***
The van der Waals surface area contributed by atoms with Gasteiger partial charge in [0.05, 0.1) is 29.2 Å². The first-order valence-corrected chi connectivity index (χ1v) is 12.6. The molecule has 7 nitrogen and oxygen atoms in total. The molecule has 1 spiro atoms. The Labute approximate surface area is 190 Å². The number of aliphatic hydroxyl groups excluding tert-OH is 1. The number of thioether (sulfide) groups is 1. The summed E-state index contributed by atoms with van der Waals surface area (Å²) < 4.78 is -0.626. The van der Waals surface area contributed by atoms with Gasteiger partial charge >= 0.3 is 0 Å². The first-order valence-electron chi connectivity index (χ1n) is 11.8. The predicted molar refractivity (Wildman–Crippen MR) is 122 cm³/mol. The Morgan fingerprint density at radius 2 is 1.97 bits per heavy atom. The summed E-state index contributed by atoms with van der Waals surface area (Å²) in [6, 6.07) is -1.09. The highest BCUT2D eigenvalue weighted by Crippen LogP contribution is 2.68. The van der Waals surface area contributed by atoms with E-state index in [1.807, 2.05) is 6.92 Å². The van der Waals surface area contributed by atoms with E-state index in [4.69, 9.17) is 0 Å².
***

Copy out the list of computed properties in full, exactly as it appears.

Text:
The van der Waals surface area contributed by atoms with Gasteiger partial charge in [0.05, 0.1) is 29.2 Å². The first-order valence-corrected chi connectivity index (χ1v) is 12.6. The molecule has 7 nitrogen and oxygen atoms in total. The molecule has 1 spiro atoms. The Labute approximate surface area is 190 Å². The number of aliphatic hydroxyl groups excluding tert-OH is 1. The number of thioether (sulfide) groups is 1. The summed E-state index contributed by atoms with van der Waals surface area (Å²) < 4.78 is -0.626. The van der Waals surface area contributed by atoms with Gasteiger partial charge >= 0.3 is 0 Å². The first-order valence-electron chi connectivity index (χ1n) is 11.8. The predicted molar refractivity (Wildman–Crippen MR) is 122 cm³/mol. The Morgan fingerprint density at radius 2 is 1.97 bits per heavy atom. The summed E-state index contributed by atoms with van der Waals surface area (Å²) in [6, 6.07) is -1.09. The highest BCUT2D eigenvalue weighted by Crippen LogP contribution is 2.68. The van der Waals surface area contributed by atoms with E-state index in [1.807, 2.05) is 6.92 Å². The van der Waals surface area contributed by atoms with E-state index in [4.69, 9.17) is 0 Å².